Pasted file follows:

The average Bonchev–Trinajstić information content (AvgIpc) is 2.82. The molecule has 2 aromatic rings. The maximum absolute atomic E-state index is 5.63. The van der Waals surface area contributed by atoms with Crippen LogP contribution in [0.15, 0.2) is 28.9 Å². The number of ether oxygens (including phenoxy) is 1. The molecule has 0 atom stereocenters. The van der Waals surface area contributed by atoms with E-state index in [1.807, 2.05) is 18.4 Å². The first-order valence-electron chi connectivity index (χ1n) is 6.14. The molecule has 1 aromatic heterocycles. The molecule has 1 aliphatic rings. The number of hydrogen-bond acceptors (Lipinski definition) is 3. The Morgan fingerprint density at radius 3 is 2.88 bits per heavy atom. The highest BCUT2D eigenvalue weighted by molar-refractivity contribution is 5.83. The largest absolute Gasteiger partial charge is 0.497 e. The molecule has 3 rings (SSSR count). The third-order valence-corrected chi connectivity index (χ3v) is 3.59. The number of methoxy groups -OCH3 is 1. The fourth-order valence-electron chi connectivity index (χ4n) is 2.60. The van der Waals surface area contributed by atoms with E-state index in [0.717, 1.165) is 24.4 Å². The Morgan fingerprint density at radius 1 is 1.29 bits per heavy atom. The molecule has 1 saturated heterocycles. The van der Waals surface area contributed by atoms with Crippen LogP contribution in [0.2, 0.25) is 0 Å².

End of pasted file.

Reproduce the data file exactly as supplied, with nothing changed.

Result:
The average Bonchev–Trinajstić information content (AvgIpc) is 2.82. The molecule has 2 aromatic rings. The maximum absolute atomic E-state index is 5.63. The van der Waals surface area contributed by atoms with Crippen LogP contribution in [0.15, 0.2) is 28.9 Å². The number of ether oxygens (including phenoxy) is 1. The molecule has 0 atom stereocenters. The van der Waals surface area contributed by atoms with E-state index in [1.807, 2.05) is 18.4 Å². The first-order valence-electron chi connectivity index (χ1n) is 6.14. The molecule has 1 aromatic heterocycles. The molecule has 1 aliphatic rings. The number of hydrogen-bond acceptors (Lipinski definition) is 3. The Morgan fingerprint density at radius 3 is 2.88 bits per heavy atom. The highest BCUT2D eigenvalue weighted by molar-refractivity contribution is 5.83. The largest absolute Gasteiger partial charge is 0.497 e. The molecule has 3 rings (SSSR count). The third-order valence-corrected chi connectivity index (χ3v) is 3.59. The number of methoxy groups -OCH3 is 1. The fourth-order valence-electron chi connectivity index (χ4n) is 2.60. The van der Waals surface area contributed by atoms with E-state index in [0.717, 1.165) is 24.4 Å². The Morgan fingerprint density at radius 1 is 1.29 bits per heavy atom. The molecule has 1 saturated heterocycles. The van der Waals surface area contributed by atoms with Crippen LogP contribution in [0.2, 0.25) is 0 Å².